Missing Cougar Co. v. Edgar Rice Burroughs, Inc.
Opp. No. 91189827, 2010 WL 325956 (T.T.A.B. Jan 21, 2010) (summary judgment); 2010 WL 1619443 (T.T.A.B. Apr. 7, 2010) (reconsideration).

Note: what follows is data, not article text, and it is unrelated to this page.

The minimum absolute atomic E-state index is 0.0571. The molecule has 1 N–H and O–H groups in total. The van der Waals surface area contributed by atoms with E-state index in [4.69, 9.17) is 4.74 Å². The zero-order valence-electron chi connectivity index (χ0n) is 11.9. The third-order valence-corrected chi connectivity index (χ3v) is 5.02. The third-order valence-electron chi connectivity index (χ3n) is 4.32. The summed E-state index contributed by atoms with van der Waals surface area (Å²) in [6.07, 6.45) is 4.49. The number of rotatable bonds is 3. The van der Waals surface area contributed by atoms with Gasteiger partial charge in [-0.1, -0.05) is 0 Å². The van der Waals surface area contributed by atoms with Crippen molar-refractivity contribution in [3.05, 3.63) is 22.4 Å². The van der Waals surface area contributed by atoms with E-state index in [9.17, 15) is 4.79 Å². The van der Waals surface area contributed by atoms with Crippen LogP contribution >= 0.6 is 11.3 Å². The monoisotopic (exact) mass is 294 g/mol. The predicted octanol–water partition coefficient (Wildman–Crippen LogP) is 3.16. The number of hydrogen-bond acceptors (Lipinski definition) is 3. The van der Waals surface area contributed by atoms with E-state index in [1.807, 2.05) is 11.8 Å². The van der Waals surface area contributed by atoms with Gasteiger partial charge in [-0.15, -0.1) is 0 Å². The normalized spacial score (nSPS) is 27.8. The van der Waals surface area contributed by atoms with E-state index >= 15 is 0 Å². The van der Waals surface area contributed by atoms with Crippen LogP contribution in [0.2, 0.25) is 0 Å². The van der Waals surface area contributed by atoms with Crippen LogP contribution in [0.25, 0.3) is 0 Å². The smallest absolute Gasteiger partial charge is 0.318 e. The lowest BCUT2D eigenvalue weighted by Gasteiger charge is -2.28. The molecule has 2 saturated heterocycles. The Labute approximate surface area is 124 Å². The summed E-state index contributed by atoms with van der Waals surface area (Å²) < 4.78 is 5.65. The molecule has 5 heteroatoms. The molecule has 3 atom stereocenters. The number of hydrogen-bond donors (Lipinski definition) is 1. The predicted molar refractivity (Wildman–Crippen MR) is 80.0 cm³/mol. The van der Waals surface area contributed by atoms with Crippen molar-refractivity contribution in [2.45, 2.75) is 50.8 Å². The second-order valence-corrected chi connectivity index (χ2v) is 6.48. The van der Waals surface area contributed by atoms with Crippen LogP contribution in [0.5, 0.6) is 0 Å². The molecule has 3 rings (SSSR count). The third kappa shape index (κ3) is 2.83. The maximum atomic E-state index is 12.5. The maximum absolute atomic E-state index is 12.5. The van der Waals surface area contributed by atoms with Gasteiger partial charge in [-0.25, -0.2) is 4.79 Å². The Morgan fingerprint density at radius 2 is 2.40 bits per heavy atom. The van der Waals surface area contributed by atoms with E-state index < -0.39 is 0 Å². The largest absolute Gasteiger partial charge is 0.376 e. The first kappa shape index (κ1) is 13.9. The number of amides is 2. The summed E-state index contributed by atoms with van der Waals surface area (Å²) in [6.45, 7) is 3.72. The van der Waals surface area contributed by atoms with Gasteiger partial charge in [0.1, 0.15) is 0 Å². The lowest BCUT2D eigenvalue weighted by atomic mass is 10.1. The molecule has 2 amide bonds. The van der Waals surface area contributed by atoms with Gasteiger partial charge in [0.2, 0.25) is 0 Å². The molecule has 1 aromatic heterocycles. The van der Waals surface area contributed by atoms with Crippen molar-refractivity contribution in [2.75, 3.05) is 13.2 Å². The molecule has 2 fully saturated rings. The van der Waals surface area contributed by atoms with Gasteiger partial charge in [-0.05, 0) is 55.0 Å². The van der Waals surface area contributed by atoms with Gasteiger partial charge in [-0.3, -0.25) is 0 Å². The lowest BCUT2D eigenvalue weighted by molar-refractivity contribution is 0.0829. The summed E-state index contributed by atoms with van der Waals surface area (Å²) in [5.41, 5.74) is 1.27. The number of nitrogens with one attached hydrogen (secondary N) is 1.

We successfully represented Edgar Rice Burroughs, Inc. (ERB)--successor to the famous author of the Tarzan and John Carter of Mars stories--in overcoming an opposition to its application to register the mark JOHN CARTER OF MARS for a variety of toys and games. The opposer alleged that when ERB's application should be denied because ERB (i) lacked a bona fide intention to use the mark, and (ii) committed fraud on the USPTO by misrepresenting such intention to use. According to the opposer, ERB acted in bad faith by filing the subject application while ERB's prior application for the same mark for identical goods was still pending. The opposer pointed to language in the legislative history of the Trademark Law Revision Act of 1988 suggesting that the filing of successive applications to register the same mark for identical goods can be evidence that the applicant lacks a bona fide intention to use the mark and is instead merely seeking to reserve a valuable mark to the exclusion of others. The TTAB granted our motion for summary judgment on ERB's behalf, finding that there was ample evidence of ERB's bona fide intent, notably including ERB's entry into a major motion picture deal with Disney for the John Carter of Mars property two weeks before filing the application. We subsequently defeated the opposer's motion for reconsideration.